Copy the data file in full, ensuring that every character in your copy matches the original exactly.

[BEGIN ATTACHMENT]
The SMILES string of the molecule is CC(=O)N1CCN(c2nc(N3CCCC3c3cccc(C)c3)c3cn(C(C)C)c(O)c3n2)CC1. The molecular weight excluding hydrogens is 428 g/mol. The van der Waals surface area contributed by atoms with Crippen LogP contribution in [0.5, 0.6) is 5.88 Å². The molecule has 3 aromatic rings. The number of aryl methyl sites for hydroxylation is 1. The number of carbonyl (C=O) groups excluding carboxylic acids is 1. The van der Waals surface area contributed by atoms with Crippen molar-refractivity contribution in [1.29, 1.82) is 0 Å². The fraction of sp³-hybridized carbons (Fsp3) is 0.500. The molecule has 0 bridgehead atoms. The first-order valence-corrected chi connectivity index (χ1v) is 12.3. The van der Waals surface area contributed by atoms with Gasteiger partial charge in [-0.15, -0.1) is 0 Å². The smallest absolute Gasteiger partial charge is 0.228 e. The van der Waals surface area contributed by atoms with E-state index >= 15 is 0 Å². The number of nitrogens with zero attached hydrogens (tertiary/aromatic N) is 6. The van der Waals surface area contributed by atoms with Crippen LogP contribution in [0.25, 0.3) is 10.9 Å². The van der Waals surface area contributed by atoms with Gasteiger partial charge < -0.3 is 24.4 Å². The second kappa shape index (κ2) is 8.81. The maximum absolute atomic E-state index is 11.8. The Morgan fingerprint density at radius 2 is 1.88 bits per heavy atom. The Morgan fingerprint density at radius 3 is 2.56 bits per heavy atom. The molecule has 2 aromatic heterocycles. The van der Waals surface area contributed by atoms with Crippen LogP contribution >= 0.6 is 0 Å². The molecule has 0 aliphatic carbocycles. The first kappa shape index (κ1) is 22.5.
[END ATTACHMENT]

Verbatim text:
The SMILES string of the molecule is CC(=O)N1CCN(c2nc(N3CCCC3c3cccc(C)c3)c3cn(C(C)C)c(O)c3n2)CC1. The molecular weight excluding hydrogens is 428 g/mol. The van der Waals surface area contributed by atoms with Crippen LogP contribution in [0.5, 0.6) is 5.88 Å². The molecule has 3 aromatic rings. The number of aryl methyl sites for hydroxylation is 1. The number of carbonyl (C=O) groups excluding carboxylic acids is 1. The van der Waals surface area contributed by atoms with Crippen molar-refractivity contribution in [1.29, 1.82) is 0 Å². The fraction of sp³-hybridized carbons (Fsp3) is 0.500. The molecule has 0 bridgehead atoms. The first-order valence-corrected chi connectivity index (χ1v) is 12.3. The van der Waals surface area contributed by atoms with Gasteiger partial charge in [-0.15, -0.1) is 0 Å². The smallest absolute Gasteiger partial charge is 0.228 e. The van der Waals surface area contributed by atoms with E-state index >= 15 is 0 Å². The number of nitrogens with zero attached hydrogens (tertiary/aromatic N) is 6. The van der Waals surface area contributed by atoms with Crippen LogP contribution in [0.25, 0.3) is 10.9 Å². The van der Waals surface area contributed by atoms with Gasteiger partial charge < -0.3 is 24.4 Å². The second kappa shape index (κ2) is 8.81. The maximum absolute atomic E-state index is 11.8. The Morgan fingerprint density at radius 2 is 1.88 bits per heavy atom. The Morgan fingerprint density at radius 3 is 2.56 bits per heavy atom. The molecule has 2 aromatic heterocycles. The van der Waals surface area contributed by atoms with Crippen LogP contribution >= 0.6 is 0 Å². The molecule has 0 aliphatic carbocycles. The first kappa shape index (κ1) is 22.5.